By Michael Shean
Autumn is in full swing, and that can only mean one thing here in the D.C. area – the Maryland Renaissance Festival is open for business. But since the heavily attended fair draws visitors from across the capital region of Maryland, Virginia and the District of Columbia to its site northwest of Annapolis, traveling to it also highlights a major transportation artery: the Capital Beltway.
My wife loves the Renaissance festival. Nearly every year we make the roughly two-hour pilgrimage from our Virginia home up to the town of Crownsville, Maryland, where turkey legs and costumed performers and a sea of corseted dresses – still among the most impressive works of engineering known to humanity – are the order of the day.
Getting there for us means pulling up stakes, heading across the Beltway, and generally jockeying for position to arrive before most of the 15,000 others who attend each day the fair is open. And let’s also remember that with the fall comes the start of NFL season. Washington is a football town par excellence, so the crowds that gravitate to and from FedEx Field on game day – just inside the Beltway west of downtown D.C. -- can make even the most stalwart knight falter from the traffic challenges. That’s nearly a hundred thousand extra people hitting area roads on many weekends during autumn. Not for the faint of heart.
Yet we make it to the Renaissance Festival, every weekend, on time (well, more or less) and with relatively minimal fuss. Certainly the Metro subway system has a lot to do with it, since it ensures that not everybody on the way to watch the NFL team in Landover has to drive. But the true vein of travel to move around the Washington area is to drive along Interstate 495, a.k.a. the Capital Beltway.
Yes, the Beltway, an often unfairly maligned work of civil engineering that is as much a landmark of the region as the Washington Monument or the White House. For those of us living in the capital, it can sometimes seem as much a curse as a blessing, but it is undeniably a vital part of our everyday existence.
The concept of the Beltway dates back to 1944. That’s when Fred W. Tummler, director of planning of the National Capital Park and Planning Commission, first pitched the idea of a freeway that would connect D. C. to surrounding counties.
The Beltway was originally imagined to be a kind of bypass for traffic running down the coast of the eastern United States to avoid driving straight through Washington. This early iteration was referred to by the somewhat cumbersome moniker of the Inter-County Metropolitan Freeway.
In 1951, the Senate Public Works Committee asked the Public Roads Bureau to prepare plans for the project; the original idea was limited to run only between one small slice of territory connecting Maryland and Virginia. But this quickly evolved into a project to encircle all of Washington’s suburban area by the end of 1952. Though designed to speed traffic flows, the Beltway concept was also meant to provide an alternative route for military traffic in the event of an emergency.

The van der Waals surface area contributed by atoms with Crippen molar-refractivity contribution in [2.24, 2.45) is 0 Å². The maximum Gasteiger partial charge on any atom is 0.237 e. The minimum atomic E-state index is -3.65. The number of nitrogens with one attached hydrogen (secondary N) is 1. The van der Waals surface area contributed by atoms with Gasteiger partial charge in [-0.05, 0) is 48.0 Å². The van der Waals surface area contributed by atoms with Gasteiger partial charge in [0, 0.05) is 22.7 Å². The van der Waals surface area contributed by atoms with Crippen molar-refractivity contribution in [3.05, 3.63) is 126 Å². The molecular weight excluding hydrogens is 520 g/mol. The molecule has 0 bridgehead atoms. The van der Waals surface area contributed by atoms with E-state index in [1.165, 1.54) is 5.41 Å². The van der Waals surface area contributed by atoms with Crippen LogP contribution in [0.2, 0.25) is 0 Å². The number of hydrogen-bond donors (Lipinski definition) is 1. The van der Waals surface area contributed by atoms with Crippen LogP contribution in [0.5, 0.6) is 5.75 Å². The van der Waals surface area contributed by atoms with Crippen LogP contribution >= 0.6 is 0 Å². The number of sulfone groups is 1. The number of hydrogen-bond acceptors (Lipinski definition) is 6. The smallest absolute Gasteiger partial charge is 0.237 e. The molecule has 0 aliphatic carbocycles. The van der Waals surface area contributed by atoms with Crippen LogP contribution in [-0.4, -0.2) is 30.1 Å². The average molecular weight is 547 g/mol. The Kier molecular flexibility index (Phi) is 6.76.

The federal government gave final approval in 1955 for what had become the Circumferential Highway. The first section of that interstate loop, which stretched 64 miles and included the Woodrow Wilson Memorial Bridge, opened Dec. 21, 1961. The rest of the highway was completed Aug. 17, 1964.
Though originally meant to divert long-distance drivers away from the capital and ease traffic along the East Coast, explosive growth of the Washington suburbs quickly turned the Beltway into a primary artery for local traffic as well.
By now, the number of people traveling the Beltway strains its capacity, with congestion slowdowns that draw the ire of local users and distance travelers alike. Proposals to expand the Beltway range from adding more lanes on its existing route to creating an entirely new, outer ring of high-speed roadway. However, most of these plans have never gotten off the ground.
Nevertheless, the aging Beltway circuit carries nearly 200,000 vehicles a day across the capital region. Those lanes help ensure that business deliveries can be made, errands can be run, that people can make their way to and from work or tourist destinations. Sometimes, even a Renaissance festival.
Sure, sometimes my wife and I arrive at that festival too late to buy tickets, or the crowds are just too much for us to stay long and enjoy it. But when that’s happened, it certainly wasn’t because the Beltway didn’t let us get there. We may watch knights in the lists of a weekend, jousting to cheers of the crowd, but you could say that the Beltway is a ring of honor in its own right. Despite the massive surge in population the Washington area has seen in the last 50 years or so, that vital roadway has stayed true.
And that, I think, is worth more than a few rounds of huzzahs.